As a CPA, I have spent a career applying Generally Accepted Accounting Principles to employers and clients of all sizes. Quite
some time ago I realized that to be really good, companies needed to utilize three sets of books: one to operate the company
with, one for the bank (GAAP) and one for the tax man. Nothing unscrupulous here, because all the books need to reconcile.
But they have different objectives and will yield different results.
One of the purposes of GAAP, and a cornerstone for accountants, is matching revenues and expenses. To accomplish this, there
are very complex formulas to choose from to put overhead costs into inventory to be expensed when the product is sold. So for
a product that takes three months to build we are to believe that heat, lights, and administrative expenses for those three months
slide up from the Income Statement and sit on the Balance Sheet in Inventory until the product is sold. Now it is true that those
costs were incurred while that product was being made, but did they add value to inventory? I think not.
In fact, it is easy to argue that the value of inventory goes down as the part gets made. How so? Think about it. A sheet of
stainless steel has a published per pound value and can be resold at very close to the purchased cost. Once that sheet is cut, its
value per pound goes down, because it will need special handling that a full sheet would not. Then the piece gets bent, has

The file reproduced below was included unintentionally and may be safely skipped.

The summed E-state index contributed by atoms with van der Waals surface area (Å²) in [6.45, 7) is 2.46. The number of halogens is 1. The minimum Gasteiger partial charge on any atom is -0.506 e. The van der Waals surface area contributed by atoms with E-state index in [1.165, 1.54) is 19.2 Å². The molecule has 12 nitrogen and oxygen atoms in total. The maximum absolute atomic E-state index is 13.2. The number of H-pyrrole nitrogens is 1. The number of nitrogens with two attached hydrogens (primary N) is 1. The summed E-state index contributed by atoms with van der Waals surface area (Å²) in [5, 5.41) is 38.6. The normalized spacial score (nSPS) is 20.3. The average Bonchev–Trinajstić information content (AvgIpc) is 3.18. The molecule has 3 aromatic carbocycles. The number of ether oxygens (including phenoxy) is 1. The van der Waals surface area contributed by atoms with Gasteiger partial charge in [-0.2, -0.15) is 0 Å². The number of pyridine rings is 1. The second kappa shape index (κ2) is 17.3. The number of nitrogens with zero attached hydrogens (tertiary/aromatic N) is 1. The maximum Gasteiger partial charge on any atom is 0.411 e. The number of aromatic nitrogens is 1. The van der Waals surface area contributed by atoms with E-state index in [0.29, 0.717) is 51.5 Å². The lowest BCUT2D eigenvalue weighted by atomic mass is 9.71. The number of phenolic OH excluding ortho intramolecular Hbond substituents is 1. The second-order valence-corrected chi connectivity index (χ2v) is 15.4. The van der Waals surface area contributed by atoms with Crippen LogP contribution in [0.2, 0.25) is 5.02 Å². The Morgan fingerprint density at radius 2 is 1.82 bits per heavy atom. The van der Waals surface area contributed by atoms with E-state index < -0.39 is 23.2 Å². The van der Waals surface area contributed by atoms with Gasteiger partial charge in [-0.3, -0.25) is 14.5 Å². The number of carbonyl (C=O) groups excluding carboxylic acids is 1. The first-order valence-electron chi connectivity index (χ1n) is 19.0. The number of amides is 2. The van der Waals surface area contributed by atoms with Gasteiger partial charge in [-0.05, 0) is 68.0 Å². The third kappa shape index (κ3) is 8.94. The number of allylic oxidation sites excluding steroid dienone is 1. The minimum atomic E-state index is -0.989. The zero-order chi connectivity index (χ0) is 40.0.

another piece welded to it, parts that are not stainless steel get attached. So labor and materials are added, but if the part had to
be liquidated in that state, the value may actually be declining due to the labor needed to disassemble before the scrap value can
be realized.
In the Theory of Constraints as developed by Eliyahu Goldratt, costing is done as close to cash basis as possible. Pure Theory of
Constraints followers do not include Inventory on a balance sheet at all. I am not quite that rigid, but there is no place for
overhead in inventory on the operating statement. You should never incentivize managers to make inventory, which is what
taking costs out of the Income Statement and holding them in inventory does.
The problem is this: GAAP does not follow the laws of Cash. The laws of Cash include:
Cash is Neutral. It does not know where it came from and 1. it will go wherever you send it.
2. Spending cash on something that will get sold to someone else multiplies its worth.
3. Spending cash on something that expires like electricity or taxes doe s not add value to a product.
4. Lazy cash (old receivables, obsolete inventory, unused assets) tend to decrease in value over time.
Finally, one law of cash we can all agree on: Cash: More is Better!